We all engage in this process of assessing the trustworthiness of others. We make rapid, sometimes unconscious, decisions about who we can disclose to safely and what we are comfortable disclosing.  When asked if we are married, we might not share that we are newly divorced if the person asking us doesn’t make eye contact, interrupts us, or checks their phone during the conversation. We remember these cues about trustworthiness too. For example, we might tell our doctor that our 12 month old is off the bottle, even though he isn’t, because it’s the same doctor who told us at the last visit that we shouldn’t have our baby sleep with us in the bed, while looking down at his files.

Okay, that last one was me…and I’m not alone.  Research indicates the majority of us (61-81% in one study) withhold some important health information from our care team and that one of the primary reasons we do this is to avoid judgment. In some ways, this isn’t necessarily a problem. When it comes to our personal lives and health, we get to decide who we tell and what we tell. When we decide not to share, it is often because we have picked up on something that indicates we would be judged for doing so. In that sense, in the moment, we make a wise decision to protect ourselves.

Still, there are real consequences if our health systems, clinic environments, or interpersonal ways of interacting are barriers to patients feeling comfortable with sharing openly.  Over 85% of the information needed for accurate diagnosis and treatment recommendations come from self-disclosures.  We also know that the process of self-disclosure, when met with acceptance and empathy, can be healing all by itself.

We now routinely ask patients about things that are increasingly personal and even historically stigmatized- substance use, mental health symptoms, trauma in childhood, intimate partner violence and more. For this reason, its more important now than ever to understand how we can ensure our patients feel comfortable sharing with us when we ask these questions.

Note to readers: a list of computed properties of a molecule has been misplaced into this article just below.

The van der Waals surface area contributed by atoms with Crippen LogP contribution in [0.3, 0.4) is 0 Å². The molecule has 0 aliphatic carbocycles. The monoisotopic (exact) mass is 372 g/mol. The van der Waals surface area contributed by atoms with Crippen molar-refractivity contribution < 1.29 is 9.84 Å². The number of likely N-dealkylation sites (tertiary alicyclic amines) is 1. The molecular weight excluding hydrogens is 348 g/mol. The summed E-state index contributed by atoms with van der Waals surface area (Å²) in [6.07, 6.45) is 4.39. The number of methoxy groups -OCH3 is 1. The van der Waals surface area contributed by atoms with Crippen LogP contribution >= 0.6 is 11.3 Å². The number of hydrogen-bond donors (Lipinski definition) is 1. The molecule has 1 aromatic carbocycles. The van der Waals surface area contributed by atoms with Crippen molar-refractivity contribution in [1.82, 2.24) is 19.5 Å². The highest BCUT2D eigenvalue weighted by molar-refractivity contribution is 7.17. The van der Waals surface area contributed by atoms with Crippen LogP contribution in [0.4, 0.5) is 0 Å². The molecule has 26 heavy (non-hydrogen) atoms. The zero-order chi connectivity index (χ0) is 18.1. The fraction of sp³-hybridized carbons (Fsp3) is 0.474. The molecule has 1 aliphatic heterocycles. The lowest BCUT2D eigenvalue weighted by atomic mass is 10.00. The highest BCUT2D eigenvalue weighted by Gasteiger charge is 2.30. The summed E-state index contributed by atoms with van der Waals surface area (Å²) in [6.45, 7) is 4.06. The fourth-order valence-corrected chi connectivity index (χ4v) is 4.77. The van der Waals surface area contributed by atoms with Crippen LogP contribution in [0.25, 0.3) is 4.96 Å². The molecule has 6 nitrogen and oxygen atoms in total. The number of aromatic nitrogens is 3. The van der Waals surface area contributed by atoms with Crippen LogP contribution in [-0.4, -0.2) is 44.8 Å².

Relational Screening means developing a relationship with patients as people, before engaging them in a transactional exchange, such as closed-question, agenda-driven, screening.  We can use names, both ours and theirs, and ask about their day. We can purposely use humor, genuine compliments or other connecting strategies to engage with them as fellow humans before starting the screening process (saying something like, “I love your necklace!” Or “How is your daughter doing?”). We can focus on normalizing one’s circumstances (one medical assistant I work with always says, “I’ve got lots of stuffWe all have stuff”), acknowledging the difficulty of some questions (“I know, right? These questions are super personal.”), and most importantly, identifying their strengths (highlighting, “I’m so impressed with your openness. I can hear how much effort you put toward being a good mom” or “I can hear how much you care about your health.”). We can conclude with showing appreciation for what they have just said, even with a brief “thank you for sharing this with us”.

All these strategies are so simple and… not necessarily easy.  Our health and social systems are often not set up to be supportive of relational screening with time pressures, EHR check boxes, and often minimal resourcing for support staff.  Engaging with patients in conversational, empathic  screening is actually a radical act, in that it mitigates power differentials and prioritizes relationships.  For all of you out there that are engaging in relational screening yourselves (and/or supporting staff at your organization in relational screening practices), you are doing incredibly important work!

I’d love to hear your experiences, barriers and strategies in relational-screening practices.  You can reply to this email, or email me at: elizabeth@emorrisonconsulting.com.

For free resources on relational screening, such as workbooks, videos and conversation guides, you can go to www.rsourced.com and click on the Telehealth tab. There, you’ll find a guide book for medical assistants and others who screen patients, another one for the providers who have follow up conversations after there is a positive screen and much more.

Wishing you all well as 2020 winds to a close,